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I have a Opel Corsa 1999 B type. We had a mechanic redo the engine about 4 months ago, but this week it just does not want to start.

Today had other mechanic look at the engine, and did a quick compression test, cyclinder 1 and 4 where under the normal presure. Those cylinders where running under pressure before the engine was redone.

For a while now the engine has not been running at its best, it idelled under its normal revs and you really had to put your foot down to get some kid of preformance.

Also checked the spark plugs, All are black, and cylinder 4's spark plug has oil on it.

So what could cause the low compression so, soon after the engine has been redone?

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How many kilometers on the engine? What was redone? Were the rings replaced and the cylinders honed? Were the valve seals replaced? Were valves lapped or replaced? By redone, do you mean the timing belt was changed? What does redone mean in this context? –  ferrunner Sep 8 '12 at 20:33
    
Over 200 000km, replace the valves and reset them, skim the top, drill the block, new oversize pistols with new oversize rings. New bearings mains, and big ends. And new water pump, new water bump, new timing melt, and put in second hand injectors, and full gasket set. –  ZioN Sep 10 '12 at 14:55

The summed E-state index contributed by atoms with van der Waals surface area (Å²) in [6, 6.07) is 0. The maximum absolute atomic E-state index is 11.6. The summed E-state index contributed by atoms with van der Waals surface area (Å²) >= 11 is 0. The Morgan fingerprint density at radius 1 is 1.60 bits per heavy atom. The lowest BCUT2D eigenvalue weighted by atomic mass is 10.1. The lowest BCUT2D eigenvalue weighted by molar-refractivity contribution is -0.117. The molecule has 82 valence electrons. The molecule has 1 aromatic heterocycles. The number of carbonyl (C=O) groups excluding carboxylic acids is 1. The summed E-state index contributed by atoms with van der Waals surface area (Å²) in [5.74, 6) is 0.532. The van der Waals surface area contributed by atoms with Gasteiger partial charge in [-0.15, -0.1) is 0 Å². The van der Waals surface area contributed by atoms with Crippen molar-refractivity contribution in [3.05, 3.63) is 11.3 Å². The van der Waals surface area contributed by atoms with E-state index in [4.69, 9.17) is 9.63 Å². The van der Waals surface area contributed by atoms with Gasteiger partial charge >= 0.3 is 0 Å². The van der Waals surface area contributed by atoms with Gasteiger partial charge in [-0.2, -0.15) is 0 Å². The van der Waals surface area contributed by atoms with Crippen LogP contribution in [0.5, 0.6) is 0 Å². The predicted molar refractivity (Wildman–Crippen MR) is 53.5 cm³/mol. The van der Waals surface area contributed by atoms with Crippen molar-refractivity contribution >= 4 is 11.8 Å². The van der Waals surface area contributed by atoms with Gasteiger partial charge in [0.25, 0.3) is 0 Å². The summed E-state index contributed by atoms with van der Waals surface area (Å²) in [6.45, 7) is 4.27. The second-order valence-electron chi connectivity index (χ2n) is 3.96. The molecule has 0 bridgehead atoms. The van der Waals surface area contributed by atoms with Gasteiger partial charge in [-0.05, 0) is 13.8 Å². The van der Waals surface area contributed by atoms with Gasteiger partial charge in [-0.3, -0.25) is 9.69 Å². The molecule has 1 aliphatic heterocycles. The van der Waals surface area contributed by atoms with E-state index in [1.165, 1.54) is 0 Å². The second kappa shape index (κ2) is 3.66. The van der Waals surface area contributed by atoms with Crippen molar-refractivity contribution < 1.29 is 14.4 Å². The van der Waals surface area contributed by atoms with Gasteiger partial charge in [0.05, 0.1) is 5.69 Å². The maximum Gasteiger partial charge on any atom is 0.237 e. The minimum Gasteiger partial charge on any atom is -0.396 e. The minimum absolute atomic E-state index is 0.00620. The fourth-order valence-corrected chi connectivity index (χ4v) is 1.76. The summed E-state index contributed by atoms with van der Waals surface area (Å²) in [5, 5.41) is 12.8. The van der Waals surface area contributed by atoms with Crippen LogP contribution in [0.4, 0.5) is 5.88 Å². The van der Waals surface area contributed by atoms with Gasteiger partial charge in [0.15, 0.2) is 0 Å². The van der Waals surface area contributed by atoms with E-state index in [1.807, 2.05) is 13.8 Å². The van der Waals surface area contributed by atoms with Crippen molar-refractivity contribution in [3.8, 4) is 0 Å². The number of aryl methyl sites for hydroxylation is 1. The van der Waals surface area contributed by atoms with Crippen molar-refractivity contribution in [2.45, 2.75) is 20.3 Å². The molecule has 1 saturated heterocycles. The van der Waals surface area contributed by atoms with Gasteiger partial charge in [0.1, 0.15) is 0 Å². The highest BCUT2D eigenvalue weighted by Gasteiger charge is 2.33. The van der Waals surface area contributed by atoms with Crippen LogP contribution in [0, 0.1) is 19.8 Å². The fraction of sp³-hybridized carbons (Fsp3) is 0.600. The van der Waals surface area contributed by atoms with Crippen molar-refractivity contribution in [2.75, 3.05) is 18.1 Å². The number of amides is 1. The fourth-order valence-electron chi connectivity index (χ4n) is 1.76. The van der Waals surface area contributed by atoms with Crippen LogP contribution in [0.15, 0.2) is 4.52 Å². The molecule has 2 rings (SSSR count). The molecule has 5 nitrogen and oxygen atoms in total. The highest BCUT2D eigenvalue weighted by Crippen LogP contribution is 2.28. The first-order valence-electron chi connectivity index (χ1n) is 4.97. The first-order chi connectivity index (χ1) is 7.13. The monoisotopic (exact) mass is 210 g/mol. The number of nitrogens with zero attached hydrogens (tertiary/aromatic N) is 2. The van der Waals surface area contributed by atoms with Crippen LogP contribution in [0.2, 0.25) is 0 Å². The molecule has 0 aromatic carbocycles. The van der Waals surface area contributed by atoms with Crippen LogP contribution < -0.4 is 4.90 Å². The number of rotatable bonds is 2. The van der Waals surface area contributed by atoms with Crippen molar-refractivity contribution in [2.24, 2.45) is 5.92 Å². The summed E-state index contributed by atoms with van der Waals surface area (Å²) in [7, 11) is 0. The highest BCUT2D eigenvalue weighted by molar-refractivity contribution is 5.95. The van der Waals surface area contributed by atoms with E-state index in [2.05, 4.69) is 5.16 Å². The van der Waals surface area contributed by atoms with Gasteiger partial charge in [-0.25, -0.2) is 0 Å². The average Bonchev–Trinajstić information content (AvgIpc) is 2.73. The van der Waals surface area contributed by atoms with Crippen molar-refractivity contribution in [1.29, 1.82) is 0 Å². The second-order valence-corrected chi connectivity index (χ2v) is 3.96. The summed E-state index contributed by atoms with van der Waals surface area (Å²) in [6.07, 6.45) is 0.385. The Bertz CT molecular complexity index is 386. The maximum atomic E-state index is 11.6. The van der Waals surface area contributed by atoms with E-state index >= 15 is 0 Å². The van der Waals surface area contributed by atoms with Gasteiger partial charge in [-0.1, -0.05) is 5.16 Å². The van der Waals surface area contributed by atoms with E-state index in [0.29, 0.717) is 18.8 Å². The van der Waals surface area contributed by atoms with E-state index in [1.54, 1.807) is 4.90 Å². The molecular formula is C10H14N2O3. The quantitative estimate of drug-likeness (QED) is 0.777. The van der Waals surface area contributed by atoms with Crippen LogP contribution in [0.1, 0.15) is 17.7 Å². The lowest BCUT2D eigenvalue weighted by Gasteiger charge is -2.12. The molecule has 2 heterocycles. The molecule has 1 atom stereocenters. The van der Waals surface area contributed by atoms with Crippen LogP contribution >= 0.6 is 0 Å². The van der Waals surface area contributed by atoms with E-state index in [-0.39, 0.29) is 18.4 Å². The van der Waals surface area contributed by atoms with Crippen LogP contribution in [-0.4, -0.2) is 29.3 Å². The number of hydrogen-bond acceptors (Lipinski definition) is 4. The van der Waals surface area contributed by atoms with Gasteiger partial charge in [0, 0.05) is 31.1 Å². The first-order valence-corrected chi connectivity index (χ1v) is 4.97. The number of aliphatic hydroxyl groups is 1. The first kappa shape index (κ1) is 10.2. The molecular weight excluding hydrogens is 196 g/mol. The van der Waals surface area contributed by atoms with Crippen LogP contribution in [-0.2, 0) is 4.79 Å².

Was the engine broken in properly after being rebuilt? What was the compression right after the rebuild? –  Nick Sep 10 '12 at 20:45
    
We did not test the compression afterwards, we should have, but it did not idle right after the engine was rebuilt. Also our mechanic told us after he put the engine together, took it out for a test drive, and drove it quite hard. He said that it's fine, don't need to broke it in. Now I am wondering if this maybe was not the cause of all of this. –  ZioN Sep 11 '12 at 5:08
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3 Answers

Oil on the spark plug is likely either because the piston rings are not sealing or the valve guides are leaking oil. Both could also be related to low compression. You could either have ring seal problems or a valve that is not seating properly. Valve seat problems could be due to physical damage or carbon build-up coming loose. Guess at what is most likely depends on what was done when the engine was last worked on.

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I've learned of two possible causes:

  1. Typically the valves at the exhaust side can where out and compression can "leak"
  2. Also there can be a break in the cylinder where the compression escapes

Are these possible in your case?

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Why was it redone? And was your block checked for warping? If it was warped, and not corrected, you could be facing the same problem.

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The engine was redone, because the engine was running bad, it was making a winding sound, and you had to rev the engine high to get the car moving. And the block was not checked if it was warped. Did not even know that was possible. –  ZioN Sep 11 '12 at 5:12
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